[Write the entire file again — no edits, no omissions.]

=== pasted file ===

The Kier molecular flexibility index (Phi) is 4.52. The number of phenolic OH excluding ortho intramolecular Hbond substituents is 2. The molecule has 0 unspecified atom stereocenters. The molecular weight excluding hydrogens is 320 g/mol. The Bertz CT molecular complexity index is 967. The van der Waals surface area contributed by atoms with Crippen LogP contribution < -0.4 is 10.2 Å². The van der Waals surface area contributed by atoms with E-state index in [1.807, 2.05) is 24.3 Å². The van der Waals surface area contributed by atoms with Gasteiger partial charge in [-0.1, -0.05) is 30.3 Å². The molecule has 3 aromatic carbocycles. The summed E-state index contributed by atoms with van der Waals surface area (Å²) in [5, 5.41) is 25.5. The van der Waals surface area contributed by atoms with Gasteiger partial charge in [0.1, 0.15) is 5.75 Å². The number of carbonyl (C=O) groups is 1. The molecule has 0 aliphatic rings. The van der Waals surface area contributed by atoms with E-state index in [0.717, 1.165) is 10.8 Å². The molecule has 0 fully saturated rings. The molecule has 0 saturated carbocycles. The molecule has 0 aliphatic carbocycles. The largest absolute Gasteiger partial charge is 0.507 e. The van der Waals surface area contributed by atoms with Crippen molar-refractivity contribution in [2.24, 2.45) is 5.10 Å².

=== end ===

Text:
The Kier molecular flexibility index (Phi) is 4.52. The number of phenolic OH excluding ortho intramolecular Hbond substituents is 2. The molecule has 0 unspecified atom stereocenters. The molecular weight excluding hydrogens is 320 g/mol. The Bertz CT molecular complexity index is 967. The van der Waals surface area contributed by atoms with Crippen LogP contribution < -0.4 is 10.2 Å². The van der Waals surface area contributed by atoms with E-state index in [1.807, 2.05) is 24.3 Å². The van der Waals surface area contributed by atoms with Gasteiger partial charge in [-0.1, -0.05) is 30.3 Å². The molecule has 3 aromatic carbocycles. The summed E-state index contributed by atoms with van der Waals surface area (Å²) in [5, 5.41) is 25.5. The van der Waals surface area contributed by atoms with Gasteiger partial charge in [0.1, 0.15) is 5.75 Å². The number of carbonyl (C=O) groups is 1. The molecule has 0 aliphatic rings. The van der Waals surface area contributed by atoms with E-state index in [0.717, 1.165) is 10.8 Å². The molecule has 0 fully saturated rings. The molecule has 0 saturated carbocycles. The molecule has 0 aliphatic carbocycles. The largest absolute Gasteiger partial charge is 0.507 e. The van der Waals surface area contributed by atoms with Crippen molar-refractivity contribution in [2.24, 2.45) is 5.10 Å².